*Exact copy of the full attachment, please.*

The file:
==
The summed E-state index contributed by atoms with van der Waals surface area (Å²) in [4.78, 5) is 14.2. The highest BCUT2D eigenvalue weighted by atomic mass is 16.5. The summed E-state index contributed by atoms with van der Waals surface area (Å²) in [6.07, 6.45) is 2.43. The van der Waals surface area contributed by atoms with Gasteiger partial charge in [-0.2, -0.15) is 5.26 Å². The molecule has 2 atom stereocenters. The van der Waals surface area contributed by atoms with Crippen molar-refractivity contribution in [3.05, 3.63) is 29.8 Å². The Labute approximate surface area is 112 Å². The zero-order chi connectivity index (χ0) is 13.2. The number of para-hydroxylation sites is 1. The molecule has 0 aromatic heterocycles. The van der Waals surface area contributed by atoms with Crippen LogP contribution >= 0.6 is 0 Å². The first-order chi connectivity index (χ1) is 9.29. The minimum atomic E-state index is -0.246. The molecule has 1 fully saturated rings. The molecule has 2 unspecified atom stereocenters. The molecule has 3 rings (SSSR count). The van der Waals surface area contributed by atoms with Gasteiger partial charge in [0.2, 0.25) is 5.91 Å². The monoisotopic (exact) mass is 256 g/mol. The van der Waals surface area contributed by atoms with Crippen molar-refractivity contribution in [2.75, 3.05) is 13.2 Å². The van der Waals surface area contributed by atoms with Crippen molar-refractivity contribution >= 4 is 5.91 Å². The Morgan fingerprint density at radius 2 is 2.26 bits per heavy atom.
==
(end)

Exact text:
The summed E-state index contributed by atoms with van der Waals surface area (Å²) in [4.78, 5) is 14.2. The highest BCUT2D eigenvalue weighted by atomic mass is 16.5. The summed E-state index contributed by atoms with van der Waals surface area (Å²) in [6.07, 6.45) is 2.43. The van der Waals surface area contributed by atoms with Gasteiger partial charge in [-0.2, -0.15) is 5.26 Å². The molecule has 2 atom stereocenters. The van der Waals surface area contributed by atoms with Crippen molar-refractivity contribution in [3.05, 3.63) is 29.8 Å². The Labute approximate surface area is 112 Å². The zero-order chi connectivity index (χ0) is 13.2. The number of para-hydroxylation sites is 1. The molecule has 0 aromatic heterocycles. The van der Waals surface area contributed by atoms with Crippen LogP contribution >= 0.6 is 0 Å². The first-order chi connectivity index (χ1) is 9.29. The minimum atomic E-state index is -0.246. The molecule has 1 fully saturated rings. The molecule has 2 unspecified atom stereocenters. The molecule has 3 rings (SSSR count). The van der Waals surface area contributed by atoms with Gasteiger partial charge in [0.2, 0.25) is 5.91 Å². The monoisotopic (exact) mass is 256 g/mol. The van der Waals surface area contributed by atoms with Crippen molar-refractivity contribution in [2.75, 3.05) is 13.2 Å². The van der Waals surface area contributed by atoms with Crippen molar-refractivity contribution >= 4 is 5.91 Å². The Morgan fingerprint density at radius 2 is 2.26 bits per heavy atom.